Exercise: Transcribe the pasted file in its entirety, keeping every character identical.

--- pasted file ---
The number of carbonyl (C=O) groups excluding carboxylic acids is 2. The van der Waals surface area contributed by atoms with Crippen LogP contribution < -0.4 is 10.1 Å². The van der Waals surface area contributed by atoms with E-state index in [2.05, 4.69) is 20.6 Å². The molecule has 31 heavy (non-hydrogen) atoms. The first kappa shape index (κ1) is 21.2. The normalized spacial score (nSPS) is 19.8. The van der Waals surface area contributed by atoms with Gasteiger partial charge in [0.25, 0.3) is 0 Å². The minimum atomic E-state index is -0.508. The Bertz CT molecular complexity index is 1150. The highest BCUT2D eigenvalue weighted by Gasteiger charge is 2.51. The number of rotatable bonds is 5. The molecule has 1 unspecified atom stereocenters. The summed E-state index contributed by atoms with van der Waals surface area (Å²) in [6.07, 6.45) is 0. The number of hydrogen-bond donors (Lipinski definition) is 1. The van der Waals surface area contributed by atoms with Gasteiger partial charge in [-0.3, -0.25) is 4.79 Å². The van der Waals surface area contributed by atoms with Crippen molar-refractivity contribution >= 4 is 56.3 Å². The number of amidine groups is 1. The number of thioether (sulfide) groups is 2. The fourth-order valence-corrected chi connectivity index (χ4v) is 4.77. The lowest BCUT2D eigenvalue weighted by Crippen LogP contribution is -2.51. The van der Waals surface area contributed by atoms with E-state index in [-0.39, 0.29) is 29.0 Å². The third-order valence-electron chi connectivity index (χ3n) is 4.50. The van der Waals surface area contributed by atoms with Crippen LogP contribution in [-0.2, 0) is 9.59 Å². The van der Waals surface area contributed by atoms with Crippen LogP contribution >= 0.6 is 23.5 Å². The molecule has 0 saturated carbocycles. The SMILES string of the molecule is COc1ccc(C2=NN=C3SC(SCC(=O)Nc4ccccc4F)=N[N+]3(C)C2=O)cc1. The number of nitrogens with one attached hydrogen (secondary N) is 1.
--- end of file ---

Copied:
The number of carbonyl (C=O) groups excluding carboxylic acids is 2. The van der Waals surface area contributed by atoms with Crippen LogP contribution < -0.4 is 10.1 Å². The van der Waals surface area contributed by atoms with E-state index in [2.05, 4.69) is 20.6 Å². The molecule has 31 heavy (non-hydrogen) atoms. The first kappa shape index (κ1) is 21.2. The normalized spacial score (nSPS) is 19.8. The van der Waals surface area contributed by atoms with Gasteiger partial charge in [0.25, 0.3) is 0 Å². The minimum atomic E-state index is -0.508. The Bertz CT molecular complexity index is 1150. The highest BCUT2D eigenvalue weighted by Gasteiger charge is 2.51. The number of rotatable bonds is 5. The molecule has 1 unspecified atom stereocenters. The summed E-state index contributed by atoms with van der Waals surface area (Å²) in [6.07, 6.45) is 0. The number of hydrogen-bond donors (Lipinski definition) is 1. The van der Waals surface area contributed by atoms with Gasteiger partial charge in [-0.3, -0.25) is 4.79 Å². The van der Waals surface area contributed by atoms with Crippen molar-refractivity contribution >= 4 is 56.3 Å². The number of amidine groups is 1. The number of thioether (sulfide) groups is 2. The fourth-order valence-corrected chi connectivity index (χ4v) is 4.77. The lowest BCUT2D eigenvalue weighted by Crippen LogP contribution is -2.51. The van der Waals surface area contributed by atoms with E-state index in [-0.39, 0.29) is 29.0 Å². The third-order valence-electron chi connectivity index (χ3n) is 4.50. The van der Waals surface area contributed by atoms with Crippen LogP contribution in [-0.2, 0) is 9.59 Å². The van der Waals surface area contributed by atoms with Crippen LogP contribution >= 0.6 is 23.5 Å². The molecule has 0 saturated carbocycles. The SMILES string of the molecule is COc1ccc(C2=NN=C3SC(SCC(=O)Nc4ccccc4F)=N[N+]3(C)C2=O)cc1. The number of nitrogens with one attached hydrogen (secondary N) is 1.